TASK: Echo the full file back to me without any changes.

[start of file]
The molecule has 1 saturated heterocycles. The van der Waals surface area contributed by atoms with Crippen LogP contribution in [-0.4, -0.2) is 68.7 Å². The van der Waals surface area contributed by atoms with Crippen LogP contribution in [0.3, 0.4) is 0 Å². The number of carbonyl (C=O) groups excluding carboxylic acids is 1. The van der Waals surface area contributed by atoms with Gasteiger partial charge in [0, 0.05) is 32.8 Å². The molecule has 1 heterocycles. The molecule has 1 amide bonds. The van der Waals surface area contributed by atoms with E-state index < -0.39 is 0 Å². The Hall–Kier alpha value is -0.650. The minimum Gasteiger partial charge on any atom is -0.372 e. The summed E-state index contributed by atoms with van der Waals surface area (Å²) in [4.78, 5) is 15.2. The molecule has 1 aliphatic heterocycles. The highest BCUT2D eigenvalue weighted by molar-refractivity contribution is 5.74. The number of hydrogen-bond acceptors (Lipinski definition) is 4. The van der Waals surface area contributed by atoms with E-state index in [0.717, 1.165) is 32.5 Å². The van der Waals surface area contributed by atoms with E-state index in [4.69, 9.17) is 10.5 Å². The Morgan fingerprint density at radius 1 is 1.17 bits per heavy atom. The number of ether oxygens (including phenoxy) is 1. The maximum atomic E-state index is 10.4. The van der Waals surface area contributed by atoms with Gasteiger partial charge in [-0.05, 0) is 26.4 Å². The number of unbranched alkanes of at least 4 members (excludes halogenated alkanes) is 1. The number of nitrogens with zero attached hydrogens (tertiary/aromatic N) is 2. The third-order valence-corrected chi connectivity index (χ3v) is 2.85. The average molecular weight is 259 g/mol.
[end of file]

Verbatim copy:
The molecule has 1 saturated heterocycles. The van der Waals surface area contributed by atoms with Crippen LogP contribution in [-0.4, -0.2) is 68.7 Å². The van der Waals surface area contributed by atoms with Crippen LogP contribution in [0.3, 0.4) is 0 Å². The number of carbonyl (C=O) groups excluding carboxylic acids is 1. The van der Waals surface area contributed by atoms with Gasteiger partial charge in [0, 0.05) is 32.8 Å². The molecule has 1 heterocycles. The molecule has 1 amide bonds. The van der Waals surface area contributed by atoms with E-state index < -0.39 is 0 Å². The Hall–Kier alpha value is -0.650. The minimum Gasteiger partial charge on any atom is -0.372 e. The summed E-state index contributed by atoms with van der Waals surface area (Å²) in [4.78, 5) is 15.2. The molecule has 1 aliphatic heterocycles. The highest BCUT2D eigenvalue weighted by molar-refractivity contribution is 5.74. The number of hydrogen-bond acceptors (Lipinski definition) is 4. The van der Waals surface area contributed by atoms with E-state index in [0.717, 1.165) is 32.5 Å². The van der Waals surface area contributed by atoms with E-state index in [4.69, 9.17) is 10.5 Å². The Morgan fingerprint density at radius 1 is 1.17 bits per heavy atom. The number of ether oxygens (including phenoxy) is 1. The maximum atomic E-state index is 10.4. The van der Waals surface area contributed by atoms with Gasteiger partial charge in [-0.05, 0) is 26.4 Å². The number of unbranched alkanes of at least 4 members (excludes halogenated alkanes) is 1. The number of nitrogens with zero attached hydrogens (tertiary/aromatic N) is 2. The third-order valence-corrected chi connectivity index (χ3v) is 2.85. The average molecular weight is 259 g/mol.